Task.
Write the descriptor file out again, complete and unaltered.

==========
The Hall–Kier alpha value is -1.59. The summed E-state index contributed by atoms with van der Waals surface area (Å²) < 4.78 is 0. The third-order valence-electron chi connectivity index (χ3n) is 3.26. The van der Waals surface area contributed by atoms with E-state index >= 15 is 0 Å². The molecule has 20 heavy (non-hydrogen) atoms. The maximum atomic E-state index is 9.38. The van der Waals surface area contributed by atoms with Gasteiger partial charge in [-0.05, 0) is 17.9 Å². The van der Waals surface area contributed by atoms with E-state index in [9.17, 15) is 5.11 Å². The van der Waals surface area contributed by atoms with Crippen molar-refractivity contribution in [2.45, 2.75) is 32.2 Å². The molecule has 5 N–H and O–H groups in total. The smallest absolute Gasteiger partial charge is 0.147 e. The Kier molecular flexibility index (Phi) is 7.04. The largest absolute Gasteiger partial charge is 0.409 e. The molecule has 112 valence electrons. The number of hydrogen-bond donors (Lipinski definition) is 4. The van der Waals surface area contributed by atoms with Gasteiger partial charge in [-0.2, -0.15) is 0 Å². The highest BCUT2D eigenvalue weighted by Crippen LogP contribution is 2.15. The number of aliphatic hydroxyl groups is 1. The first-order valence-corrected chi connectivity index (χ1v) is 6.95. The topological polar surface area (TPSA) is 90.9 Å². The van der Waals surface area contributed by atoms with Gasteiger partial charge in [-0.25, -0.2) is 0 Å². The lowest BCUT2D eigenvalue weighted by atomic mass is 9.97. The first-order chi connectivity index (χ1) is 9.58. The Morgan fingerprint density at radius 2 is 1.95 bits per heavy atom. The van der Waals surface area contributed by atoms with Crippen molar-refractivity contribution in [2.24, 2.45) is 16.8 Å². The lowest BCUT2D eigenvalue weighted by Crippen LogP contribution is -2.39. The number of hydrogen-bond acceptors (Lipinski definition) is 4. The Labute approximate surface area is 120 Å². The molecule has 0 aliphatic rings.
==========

The Hall–Kier alpha value is -1.59. The summed E-state index contributed by atoms with van der Waals surface area (Å²) < 4.78 is 0. The third-order valence-electron chi connectivity index (χ3n) is 3.26. The van der Waals surface area contributed by atoms with E-state index >= 15 is 0 Å². The molecule has 20 heavy (non-hydrogen) atoms. The maximum atomic E-state index is 9.38. The van der Waals surface area contributed by atoms with Gasteiger partial charge in [-0.05, 0) is 17.9 Å². The van der Waals surface area contributed by atoms with E-state index in [9.17, 15) is 5.11 Å². The van der Waals surface area contributed by atoms with Crippen molar-refractivity contribution in [2.45, 2.75) is 32.2 Å². The molecule has 5 N–H and O–H groups in total. The smallest absolute Gasteiger partial charge is 0.147 e. The Kier molecular flexibility index (Phi) is 7.04. The largest absolute Gasteiger partial charge is 0.409 e. The molecule has 112 valence electrons. The number of hydrogen-bond donors (Lipinski definition) is 4. The van der Waals surface area contributed by atoms with Gasteiger partial charge in [-0.2, -0.15) is 0 Å². The highest BCUT2D eigenvalue weighted by Crippen LogP contribution is 2.15. The number of aliphatic hydroxyl groups is 1. The first-order valence-corrected chi connectivity index (χ1v) is 6.95. The topological polar surface area (TPSA) is 90.9 Å². The van der Waals surface area contributed by atoms with Gasteiger partial charge in [-0.25, -0.2) is 0 Å². The lowest BCUT2D eigenvalue weighted by atomic mass is 9.97. The first-order chi connectivity index (χ1) is 9.58. The Morgan fingerprint density at radius 2 is 1.95 bits per heavy atom. The van der Waals surface area contributed by atoms with Crippen molar-refractivity contribution in [2.24, 2.45) is 16.8 Å². The lowest BCUT2D eigenvalue weighted by Crippen LogP contribution is -2.39. The number of hydrogen-bond acceptors (Lipinski definition) is 4. The Labute approximate surface area is 120 Å². The molecule has 0 aliphatic rings.